MZ: I was reading A Swim In A Pond in the Rain, George Saunders’ new book, and he talks a little bit about how for a long time he really tried to write in this kind of stark, Hemingway kind of style, and it wasn't working for him. And one time he wrote this kind of loose, funny story that he left out on the dining room table, and he heard his wife laughing from the other room. He realized, like, I'm just this guy. George Saunders is obviously a hugely celebrated, exceptional writer, but it was really comforting to see that someone like that hates the talent he was given and wishes he could do something else. 

Unfortunately — and fortunately — you can't do it all. You have to find what comes naturally to you, for better and for worse. I think that this very personal, forthcoming shit is my bread and butter (laughs). I think I always was that way, even in the songs that I wrote. To me, making art — whether it's fiction or nonfiction — has to work out something from my personal life or answer some type of question that is dogging me.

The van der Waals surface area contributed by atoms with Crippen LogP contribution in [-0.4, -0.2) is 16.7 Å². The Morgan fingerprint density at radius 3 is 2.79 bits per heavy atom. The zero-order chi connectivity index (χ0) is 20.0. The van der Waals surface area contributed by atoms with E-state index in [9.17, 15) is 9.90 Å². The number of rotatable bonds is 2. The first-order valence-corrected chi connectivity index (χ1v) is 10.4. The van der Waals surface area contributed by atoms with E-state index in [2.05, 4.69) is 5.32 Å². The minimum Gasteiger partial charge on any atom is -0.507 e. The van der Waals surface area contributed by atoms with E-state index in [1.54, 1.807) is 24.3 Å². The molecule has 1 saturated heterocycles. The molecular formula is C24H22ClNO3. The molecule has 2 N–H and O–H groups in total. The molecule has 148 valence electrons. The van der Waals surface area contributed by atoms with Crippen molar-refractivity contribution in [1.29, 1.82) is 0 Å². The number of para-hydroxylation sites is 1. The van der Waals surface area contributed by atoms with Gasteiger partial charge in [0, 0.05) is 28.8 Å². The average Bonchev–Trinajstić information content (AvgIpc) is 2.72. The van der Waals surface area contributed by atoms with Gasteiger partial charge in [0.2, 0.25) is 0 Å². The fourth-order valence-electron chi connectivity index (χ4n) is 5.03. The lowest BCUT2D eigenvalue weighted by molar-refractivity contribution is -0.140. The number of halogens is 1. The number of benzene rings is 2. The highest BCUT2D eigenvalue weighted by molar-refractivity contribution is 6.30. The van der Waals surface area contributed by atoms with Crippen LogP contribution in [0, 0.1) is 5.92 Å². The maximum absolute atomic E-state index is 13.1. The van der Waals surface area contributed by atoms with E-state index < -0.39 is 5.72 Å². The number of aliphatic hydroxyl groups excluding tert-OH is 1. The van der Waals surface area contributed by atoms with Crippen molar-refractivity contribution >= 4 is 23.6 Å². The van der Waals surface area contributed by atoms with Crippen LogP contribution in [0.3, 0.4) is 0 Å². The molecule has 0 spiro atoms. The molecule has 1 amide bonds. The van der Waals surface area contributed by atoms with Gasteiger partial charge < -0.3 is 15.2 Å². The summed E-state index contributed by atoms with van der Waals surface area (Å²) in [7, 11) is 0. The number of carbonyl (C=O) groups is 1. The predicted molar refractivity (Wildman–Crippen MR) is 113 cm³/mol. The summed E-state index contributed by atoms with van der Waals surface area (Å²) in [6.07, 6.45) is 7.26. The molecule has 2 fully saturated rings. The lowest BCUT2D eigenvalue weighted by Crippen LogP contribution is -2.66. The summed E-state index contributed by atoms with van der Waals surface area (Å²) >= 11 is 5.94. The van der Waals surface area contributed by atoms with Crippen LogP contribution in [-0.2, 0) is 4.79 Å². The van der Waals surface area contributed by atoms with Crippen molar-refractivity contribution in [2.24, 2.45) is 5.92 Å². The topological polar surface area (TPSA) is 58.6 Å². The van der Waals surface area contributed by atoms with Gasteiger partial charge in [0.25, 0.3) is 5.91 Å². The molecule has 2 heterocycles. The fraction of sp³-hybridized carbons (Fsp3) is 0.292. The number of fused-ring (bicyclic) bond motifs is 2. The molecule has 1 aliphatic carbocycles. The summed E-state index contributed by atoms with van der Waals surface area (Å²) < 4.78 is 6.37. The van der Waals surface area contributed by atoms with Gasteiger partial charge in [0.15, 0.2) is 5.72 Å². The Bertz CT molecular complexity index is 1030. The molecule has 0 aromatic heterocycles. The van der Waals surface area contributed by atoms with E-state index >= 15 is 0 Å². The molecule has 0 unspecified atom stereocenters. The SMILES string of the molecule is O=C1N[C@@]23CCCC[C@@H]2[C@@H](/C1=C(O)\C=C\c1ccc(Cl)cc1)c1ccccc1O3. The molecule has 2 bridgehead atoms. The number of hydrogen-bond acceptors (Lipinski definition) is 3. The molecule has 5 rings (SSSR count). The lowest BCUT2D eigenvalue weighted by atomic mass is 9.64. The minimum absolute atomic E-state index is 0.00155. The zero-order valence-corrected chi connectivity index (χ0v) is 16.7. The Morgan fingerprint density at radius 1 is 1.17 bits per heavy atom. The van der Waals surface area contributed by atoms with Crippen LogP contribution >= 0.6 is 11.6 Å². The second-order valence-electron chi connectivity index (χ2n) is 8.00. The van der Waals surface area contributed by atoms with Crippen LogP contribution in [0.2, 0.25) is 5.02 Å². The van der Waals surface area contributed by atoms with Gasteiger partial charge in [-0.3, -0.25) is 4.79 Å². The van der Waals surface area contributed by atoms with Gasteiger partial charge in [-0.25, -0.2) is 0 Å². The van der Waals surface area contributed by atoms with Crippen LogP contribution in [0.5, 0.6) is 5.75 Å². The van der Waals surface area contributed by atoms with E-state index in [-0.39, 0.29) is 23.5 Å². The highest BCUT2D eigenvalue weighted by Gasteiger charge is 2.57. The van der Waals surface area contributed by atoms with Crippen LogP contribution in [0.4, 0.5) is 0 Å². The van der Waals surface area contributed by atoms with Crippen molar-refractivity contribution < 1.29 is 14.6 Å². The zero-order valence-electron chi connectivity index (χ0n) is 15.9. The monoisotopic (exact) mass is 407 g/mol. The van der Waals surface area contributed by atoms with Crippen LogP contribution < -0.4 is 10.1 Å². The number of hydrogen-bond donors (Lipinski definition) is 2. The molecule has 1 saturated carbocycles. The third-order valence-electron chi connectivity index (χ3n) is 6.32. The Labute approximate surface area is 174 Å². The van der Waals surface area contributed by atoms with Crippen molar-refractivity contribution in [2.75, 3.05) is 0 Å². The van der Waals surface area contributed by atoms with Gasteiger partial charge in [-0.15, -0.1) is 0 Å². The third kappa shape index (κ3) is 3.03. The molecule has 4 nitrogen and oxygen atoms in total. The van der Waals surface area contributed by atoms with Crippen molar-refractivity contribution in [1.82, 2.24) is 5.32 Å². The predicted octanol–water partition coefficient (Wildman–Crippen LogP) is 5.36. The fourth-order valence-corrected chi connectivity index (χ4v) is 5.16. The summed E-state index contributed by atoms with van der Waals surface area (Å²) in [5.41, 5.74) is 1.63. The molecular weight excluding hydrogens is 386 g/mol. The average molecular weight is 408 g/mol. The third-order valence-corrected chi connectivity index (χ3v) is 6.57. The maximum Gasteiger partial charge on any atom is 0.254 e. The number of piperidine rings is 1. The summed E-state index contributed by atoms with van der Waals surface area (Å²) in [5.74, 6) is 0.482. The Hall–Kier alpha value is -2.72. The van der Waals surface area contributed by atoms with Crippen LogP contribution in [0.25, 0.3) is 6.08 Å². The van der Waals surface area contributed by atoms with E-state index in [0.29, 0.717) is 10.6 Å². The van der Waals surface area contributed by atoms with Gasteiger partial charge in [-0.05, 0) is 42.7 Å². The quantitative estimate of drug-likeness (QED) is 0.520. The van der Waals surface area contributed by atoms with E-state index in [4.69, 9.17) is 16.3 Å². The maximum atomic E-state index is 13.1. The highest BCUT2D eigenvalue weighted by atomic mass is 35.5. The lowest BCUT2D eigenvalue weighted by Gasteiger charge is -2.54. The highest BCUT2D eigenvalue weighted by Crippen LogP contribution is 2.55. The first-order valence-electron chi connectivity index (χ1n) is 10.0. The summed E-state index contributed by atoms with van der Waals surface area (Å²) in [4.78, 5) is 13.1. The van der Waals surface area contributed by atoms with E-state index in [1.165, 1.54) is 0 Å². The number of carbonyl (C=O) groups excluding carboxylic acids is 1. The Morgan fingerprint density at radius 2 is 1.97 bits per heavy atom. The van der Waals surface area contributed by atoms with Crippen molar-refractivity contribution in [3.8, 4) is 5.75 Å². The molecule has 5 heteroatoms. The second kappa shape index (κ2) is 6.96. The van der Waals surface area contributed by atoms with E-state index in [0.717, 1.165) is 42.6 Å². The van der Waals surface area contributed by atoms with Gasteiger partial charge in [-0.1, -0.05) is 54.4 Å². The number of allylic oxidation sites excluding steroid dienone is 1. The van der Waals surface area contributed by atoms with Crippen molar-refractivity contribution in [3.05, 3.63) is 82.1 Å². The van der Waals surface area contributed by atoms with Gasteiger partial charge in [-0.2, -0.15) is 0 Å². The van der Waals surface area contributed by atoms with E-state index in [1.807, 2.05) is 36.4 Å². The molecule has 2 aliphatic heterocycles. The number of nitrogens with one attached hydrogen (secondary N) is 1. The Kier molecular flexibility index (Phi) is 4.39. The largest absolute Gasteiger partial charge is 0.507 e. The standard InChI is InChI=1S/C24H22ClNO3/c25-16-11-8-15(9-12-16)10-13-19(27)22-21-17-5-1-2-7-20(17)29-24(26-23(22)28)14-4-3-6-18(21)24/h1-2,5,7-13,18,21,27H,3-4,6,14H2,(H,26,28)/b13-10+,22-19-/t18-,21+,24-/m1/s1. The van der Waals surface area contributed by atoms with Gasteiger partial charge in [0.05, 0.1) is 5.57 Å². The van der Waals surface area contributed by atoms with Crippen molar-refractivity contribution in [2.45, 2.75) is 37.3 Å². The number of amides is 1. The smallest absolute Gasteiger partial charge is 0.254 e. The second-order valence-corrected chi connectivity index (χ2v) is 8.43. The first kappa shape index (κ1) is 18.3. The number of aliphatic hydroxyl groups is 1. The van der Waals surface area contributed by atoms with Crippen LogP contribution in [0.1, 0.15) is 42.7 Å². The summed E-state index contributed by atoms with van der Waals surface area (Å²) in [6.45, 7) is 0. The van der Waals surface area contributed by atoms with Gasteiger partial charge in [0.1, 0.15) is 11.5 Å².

With the book, this huge thing had happened where my life completely changed, [and] it just consumed me and I could think of nothing else. Of course I had to write about it to kind of figure it out and get it to a place where I could live a life where that wasn't the only thing that I thought about anymore. I do think of that [10 percent wisdom] and I certainly try. It’s a piece of advice that has always stuck with me and in some ways, I think I do save different 10 percents of myself. And there’s certainly a lot of stuff that I keep out of my work. Maybe it doesn't seem like it, but I do.

Alive: Now that you’ve purged so much creatively, what’s next for you?

MZ: The next big thing is the Crying in H Mart screenplay, which is a new medium for me and what I'm going to probably spend the next year working on. After that, you know I don't really know. Hopefully we’re going to be touring a lot. I'm honestly very proud of this new band and we've just grown so much. … We sound like a totally new band in this really great way where I feel very invincible.